Today’s blog is a follow-up on the exciting UM Tech Summit we hosted on August 31. We were grateful to have U.S. Senator Roger Wicker highlight an effort to bring key technology leaders to campus to share perspectives from the computer, telecom, Internet, and cyber security industries. These leaders shared valuable insights about how universities — especially our university! — can transform educational paradigms to address the needs of today’s global workplace. Key to that transformation is the growing multidisciplinary field of data science, and at the Tech Summit we explored the opportunities the University of Mississippi has to be a national leader in the field.
Let me back up a minute. To understand why this matters, I want to share the following important national trends in data sciences:
- According to the Bureau of Labor Statistics, in the next eight years there will be about a half million net new jobs created in the U.S. in the fields of computer and information technology. (http://www.bls.gov/ooh/computer-and-information-technology/home.htm).
- According to the President’s Council of Advisors on Science and Technology, the United States would need to increase its yearly production of undergraduate STEM degrees by 34 percent over current rates to match the demand forecast for STEM professionals.
- An analysis from International Data Corporation (a global provider of market intelligence, advisory services, and events for the information technology, telecommunications, and consumer technology markets) projects that the big data technology and services market will grow at an annual growth rate of nearly 25 percent from 2014–2019, with yearly spending reaching nearly $49 billion by 2019.
Perhaps Senator Wicker best explained why data science matters when he stated, “Our state and this university are not only a vital part of technology and Internet progress today, but in many important respects, we are leading the way. It is, in fact, our problems and our unique challenges in Mississippi that are causing us to be a world leader.” For example, technology enables us to bring services and expertise, such as from our world-class telehealth program at the University of Mississippi Medical Center, to rural areas of the state. Rural communities throughout the world may benefit from sharing what we have learned.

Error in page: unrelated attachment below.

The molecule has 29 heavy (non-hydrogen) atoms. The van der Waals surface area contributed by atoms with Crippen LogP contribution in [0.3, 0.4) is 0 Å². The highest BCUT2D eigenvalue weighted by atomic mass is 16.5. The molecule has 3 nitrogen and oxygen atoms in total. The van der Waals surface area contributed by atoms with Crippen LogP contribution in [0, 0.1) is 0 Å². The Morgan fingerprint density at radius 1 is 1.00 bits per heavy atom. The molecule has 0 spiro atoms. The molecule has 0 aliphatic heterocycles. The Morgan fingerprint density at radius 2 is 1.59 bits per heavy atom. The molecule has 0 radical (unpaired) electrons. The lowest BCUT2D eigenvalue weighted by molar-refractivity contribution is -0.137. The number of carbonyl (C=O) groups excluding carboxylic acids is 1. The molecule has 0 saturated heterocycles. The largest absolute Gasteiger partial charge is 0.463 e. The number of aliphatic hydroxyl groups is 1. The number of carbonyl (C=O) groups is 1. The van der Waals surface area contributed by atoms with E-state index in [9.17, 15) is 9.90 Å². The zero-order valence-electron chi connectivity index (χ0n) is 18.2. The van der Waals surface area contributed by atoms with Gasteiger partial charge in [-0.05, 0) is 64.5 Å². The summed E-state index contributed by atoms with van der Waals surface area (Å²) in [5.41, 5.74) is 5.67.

To paraphrase Senator Wicker: where there are challenges, there are opportunities. At Ole Miss, as a Carnegie-designated “R-1” highest-level research university, we see a tremendous opportunity to establish transdisciplinary research and educational programs focused upon data science — “big data,” data analytics, data security — so as to harness the power of data to improve lives and wellbeing while at the same time guard against the growing potential for abuse. From precision medicine to commerce to national security, we will build upon our existing strengths in medicine, business, accounting, remote sensing, intelligence studies, media, entrepreneurship, and emerging technologies.
One Tech Summit panelist suggested there is no reason that students wouldn’t flock to Ole Miss instead of another university like Stanford if data science programs were set up to accommodate those interests. He may have been taking a jab at me as a Stanford alum, but I couldn’t agree more!
The power of data will be evident in the massive new STEM building that will soon begin construction on All-American Drive across from Vaught-Hemingway Stadium. When completed, the facility will focus on active learning methodologies, in which students make novel use of IT/multimedia and team-based interactions, while instructors use data analytics to tune their personal interactions with students in the classroom, resulting in a superb learning environment.
Without a doubt, our world is more connected than ever before. This connectivity has resulted from an explosion in computing power and an even larger explosion in the amount of data we can process. To put it into perspective, “the cloud” allows us to access billions of times more information than did my original 1984 Mac, which I have on my office shelf (and which just celebrated its 100,000th year-old birthday in binary!). Or consider that the smartphone you carry has millions of times more power than NASA’s combined computing in 1969. And they sent men to the moon!
As a computer scientist, I am excited to see our university and corporate communities come together to embrace the burgeoning opportunities of data science. To fully do so, we must continue building public-private partnerships with the likes of the leaders and companies that participated in the UM Tech Summit. The insight and guidance they provided was invaluable. I look forward to hosting them on campus again soon as we continue onward.
– – Jeff
Jeffrey S. Vitter
Chancellor and Distinguished Professor
UM Technology Summit Panelists
Sen. Roger Wicker, Chair, Communications Technology Innovation & Internet Subcommittee, Senate Commerce Committee
Jim Barksdale, former president and CEO of Netscape Communications Corp.
Tom Becherer, founder and CEO of DeltaBridge
Bob Curbeam, vice president of Space Systems, a mission area within Raytheon Co.
Mayo Flynt, president of AT&T Mississippi
Josh Gladden, UM vice chancellor for research and sponsored programs
Walter Isaacson, president and CEO of the Aspen Institute
Rich Langford, strategic alliance manager for education with Microsoft Corp.
Hu Meena, president and CEO of C Spire
Jay Monroe, executive chairman and CEO of Global Star
Amb. John Palmer, founder and chairman of GulfSouth Capital and Skytel
Bill Rayburn, co-founder of FNC Inc.
Marc Siry, vice president of Comcast’s Strategic Development Group
LouAnn Woodward, UM vice chancellor for health affairs and dean of the UMMC School of Medicine